Water Efficient Maize for Africa (WEMA)
In Africa, maize (also referred to as corn) is the main source of food for more than 300 million people. However, the production of maize in this area can be challenging due to the lack of rainfall and poor access to seed varieties.
The WEMA project, a collaborative effort, strives to improve food security and livelihoods among smallholder farmers in sub-Saharan Africa by developing hybrid maize seed that uses water more efficiently and resists insect pests. The WEMA partnership works to develop seed (both conventionally produced and improved through biotechnology) for African farmers under the TELA™ and DroughtTEGO™ brands, respectively.
The collaboration makes the seed products available to African seed companies of all sizes, royalty free, so they can offer these hybrid seeds to smallholder farmers. Since the inception of the project in 2013, more than 90 conventional DroughtTEGO hybrids have been approved for commercial release in Kenya, Mozambique, South Africa, Tanzania, and Uganda. Many seed companies now license these new hybrids and make them commercially available to African farmers – without paying a royalty to Monsanto.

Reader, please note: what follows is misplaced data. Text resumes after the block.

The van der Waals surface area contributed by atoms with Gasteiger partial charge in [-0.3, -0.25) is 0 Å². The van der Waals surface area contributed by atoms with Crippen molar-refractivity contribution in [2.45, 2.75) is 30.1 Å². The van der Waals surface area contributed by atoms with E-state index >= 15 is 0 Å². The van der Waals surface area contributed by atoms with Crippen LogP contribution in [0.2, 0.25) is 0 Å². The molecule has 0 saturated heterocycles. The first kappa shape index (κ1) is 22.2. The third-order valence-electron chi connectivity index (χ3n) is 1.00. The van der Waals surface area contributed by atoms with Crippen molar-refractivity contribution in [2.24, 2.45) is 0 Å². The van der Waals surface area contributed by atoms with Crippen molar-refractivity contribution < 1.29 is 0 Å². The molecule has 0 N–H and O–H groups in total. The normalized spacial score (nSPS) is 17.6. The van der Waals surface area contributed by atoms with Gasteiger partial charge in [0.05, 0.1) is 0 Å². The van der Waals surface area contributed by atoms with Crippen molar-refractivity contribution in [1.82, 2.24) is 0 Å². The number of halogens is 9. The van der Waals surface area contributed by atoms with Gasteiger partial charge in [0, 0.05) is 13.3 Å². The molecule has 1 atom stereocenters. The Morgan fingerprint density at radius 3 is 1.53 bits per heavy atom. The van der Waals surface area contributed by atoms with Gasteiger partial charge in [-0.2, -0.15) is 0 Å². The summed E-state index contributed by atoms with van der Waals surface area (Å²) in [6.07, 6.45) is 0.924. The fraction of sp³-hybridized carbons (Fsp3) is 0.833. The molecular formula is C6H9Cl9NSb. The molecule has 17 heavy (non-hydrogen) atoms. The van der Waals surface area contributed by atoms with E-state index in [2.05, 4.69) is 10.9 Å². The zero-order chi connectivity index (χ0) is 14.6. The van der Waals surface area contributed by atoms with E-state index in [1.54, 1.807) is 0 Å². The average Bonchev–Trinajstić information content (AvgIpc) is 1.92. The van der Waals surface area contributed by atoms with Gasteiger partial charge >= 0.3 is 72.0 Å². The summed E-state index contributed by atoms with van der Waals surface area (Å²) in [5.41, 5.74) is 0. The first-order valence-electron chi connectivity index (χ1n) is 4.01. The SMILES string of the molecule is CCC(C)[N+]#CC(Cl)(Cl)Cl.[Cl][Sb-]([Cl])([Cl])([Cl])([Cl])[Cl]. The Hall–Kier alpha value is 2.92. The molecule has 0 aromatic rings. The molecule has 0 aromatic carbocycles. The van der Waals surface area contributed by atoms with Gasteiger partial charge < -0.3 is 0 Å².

Farmers using DroughtTEGO hybrids have been able to harvest 20 to 35 percent more grain under moderate drought conditions as compared to the seeds they had historically planted.
WEMA introduced its first TELA brand white maize hybrids developed using biotechnology in South Africa in October 2016 to address insect pest challenges. Insect-protected maize has been grown widely in other areas of the world for about two decades. TELA brand hybrids are intended to be introduced (pending regulatory approvals) in other African countries within the next few years.
DroughtTEGO hybrids have positively impacted the lives of approximately 250,000 sub-Saharan African farming families and more than 1.5 million people.
- Bill and Melinda Gates Foundation
- Howard G. Buffett Foundation
- United States Agency for International Development (USAID)
- National Agricultural Research Institutes in Kenya, Mozambique, South Africa, Tanzania and Uganda
- International Maize and Wheat Improvement Center (CIMMYT)